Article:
Antico Forno Serpenti has a broad range of sweet and savory baked goods, all using stone-ground organic flour and baked directly on the premises. Savory specialties include bread, olive oil, nuts, olives, baguettes, whole grain loaves, breadsticks, and pizza with white, tomato, and potato toppings. The pastry menu offers cream puffs with ricotta or cream, strudel with honey, amaretti, biscotti, meringues, marmalade, and pine nut tarts.
The shop also sells a range of artisanal food products including organic jams and jellies, sauces for pasta and risotto, condiments, and wine.
Antico Forno Serpenti supports emerging artists and sponsors music events with musicians and singers from the Saint Louis College of Music who perform rock, jazz, pop, and blues.
5. Norcineria Viola 1890
One of my favorite food shops I discovered when I was at the Campo de Fiori market was Norcineria Viola 1890. The compact shop had dozens of salamis, sausages, and meats hanging from the ceiling, along with butcher cases filled with other cuts of meat and cured meats and cheeses. One of their specialties is wild boar, which is in many of their products.
Salami and sausage flavors include wild fennel, wild boar, white and black truffle, red wine, and spicy. Other cured meats that are offered include culatello, bresaola, mortadella, smoked pancetta (Italian bacon), speck, pastrami, coppa, and spicy soppressata. In the cheese department, there’s la caciotta with spicy bits of pepper or truffle, aged Pecorino Romano, and Parmigiano Reggiano.
The shop sells pre-packaged, vacuum-packed slices of meat and salamis, and I took some home with me.
Norcineria Viola 1890 has been around since 1890 and uses tried and true methods from past generations and only sells high-quality meat exclusively from Italy.
6. Antica Pizzicheria Ruggeri
On the other side of the Campo de Fiori market is another excellent butcher shop, deli, and grocery store: Antica Pizzicheria Ruggeri. Originally opened in 1919 by Vito Ruggeri, who came from a small village near Perugia, Antica Pizzicheria Ruggeri started out as a butcher shop, mainly for pork products. In the following decades, the third and fourth generations of the family expanded the store, turning it into a gourmet grocery store. Still family-owned today, Ruggeri recently celebrated its centenary in 2019.
Products at Antica Pizzicheria Ruggeri include freshly made pasta, hams, sausages, cured meats, cheeses, olives, extra virgin olive oil, aged balsamic vinegar, and prepared food.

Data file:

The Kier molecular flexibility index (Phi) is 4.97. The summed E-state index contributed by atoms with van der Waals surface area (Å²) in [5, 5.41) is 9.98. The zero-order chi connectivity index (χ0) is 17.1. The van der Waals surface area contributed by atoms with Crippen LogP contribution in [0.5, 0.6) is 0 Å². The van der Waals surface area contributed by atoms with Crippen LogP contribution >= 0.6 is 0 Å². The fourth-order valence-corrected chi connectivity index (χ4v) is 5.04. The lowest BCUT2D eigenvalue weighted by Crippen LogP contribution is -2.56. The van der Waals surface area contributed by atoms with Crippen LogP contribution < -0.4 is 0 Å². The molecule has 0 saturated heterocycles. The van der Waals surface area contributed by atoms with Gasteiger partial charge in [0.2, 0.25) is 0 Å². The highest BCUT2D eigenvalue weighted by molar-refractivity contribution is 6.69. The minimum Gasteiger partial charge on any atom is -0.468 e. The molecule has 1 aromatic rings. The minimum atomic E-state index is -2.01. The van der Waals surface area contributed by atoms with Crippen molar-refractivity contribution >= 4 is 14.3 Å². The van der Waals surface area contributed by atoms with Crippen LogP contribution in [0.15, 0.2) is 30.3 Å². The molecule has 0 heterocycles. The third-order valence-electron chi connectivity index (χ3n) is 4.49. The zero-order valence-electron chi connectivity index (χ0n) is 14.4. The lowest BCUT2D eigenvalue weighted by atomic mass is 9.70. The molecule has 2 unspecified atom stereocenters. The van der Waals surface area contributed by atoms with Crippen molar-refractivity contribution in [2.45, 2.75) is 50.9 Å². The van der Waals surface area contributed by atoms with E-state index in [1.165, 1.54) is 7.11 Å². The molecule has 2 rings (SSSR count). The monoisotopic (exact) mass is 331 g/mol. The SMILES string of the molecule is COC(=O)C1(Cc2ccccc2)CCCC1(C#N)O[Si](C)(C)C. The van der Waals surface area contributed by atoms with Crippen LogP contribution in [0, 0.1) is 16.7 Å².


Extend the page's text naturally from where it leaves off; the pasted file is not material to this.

I had an early evening flight home and instead of getting an overpriced sandwich at the airport, I decided to get a sandwich at Antica Pizzicheria Ruggeri. You can design your own sandwich with any of the appetizing ingredients in the deli counter, and I chose marinated artichokes, mozzarella, red peppers, and a thin veal cutlet on a crusty roll, costing just 8 euros.
7. Eataly Roma
Eataly Roma is a humongous, 170,000 square foot food store and food complex, laid out on four floors with just about every Italian food product under the sun and then some. On the ground floor there are food stalls with meats, cheeses, produce and vegetables, pasta, and packaged foods along with cafes, a coffee bar, a bakery, a section for pastries, desserts, and chocolates, and sandwiches. The second floor has a pasta and seafood restaurant, pizzeria, and a wine and craft beer bar. One restaurant on the third floor serves classic Italian fare and the second restaurant, Bosco Umbro, has cuisine by the well-known Italian chef Paolo Trippini. There’s a series of kitchens on the fourth floor that offer cooking classes and demonstrations by some of the top chefs in Italy. Classes include pizza and pasta making, desserts and pastries, chocolate making, and cooking classes for children. There are also wine tasting classes.
Eataly has two locations in Rome. The larger one is in the Testaccio neighborhood near the Ostiense train station, and the second, smaller one is in the Termini train station.
8. Regoli Pasticceria
One must-try pastry in Rome is a Maritozzi, which is a cross between a soft cream puff and a donut, with a sweet dough made of sweet olive oil, sugar, pine nuts, raisins, and a hint of candied orange peel filled with sweet cream. Locals and tourists patiently queue up at Regoli Pasticceria for their fantastic version of maritozzi. The over one-hundred-year-old bakery also sells other classic Italian pastries such as tiramisu, jelly-filled tarts, cannoli, amaretti, sfogliatella, and biscotti. There’s an outdoor café where you can enjoy a cappuccino or espresso to go with your pastry.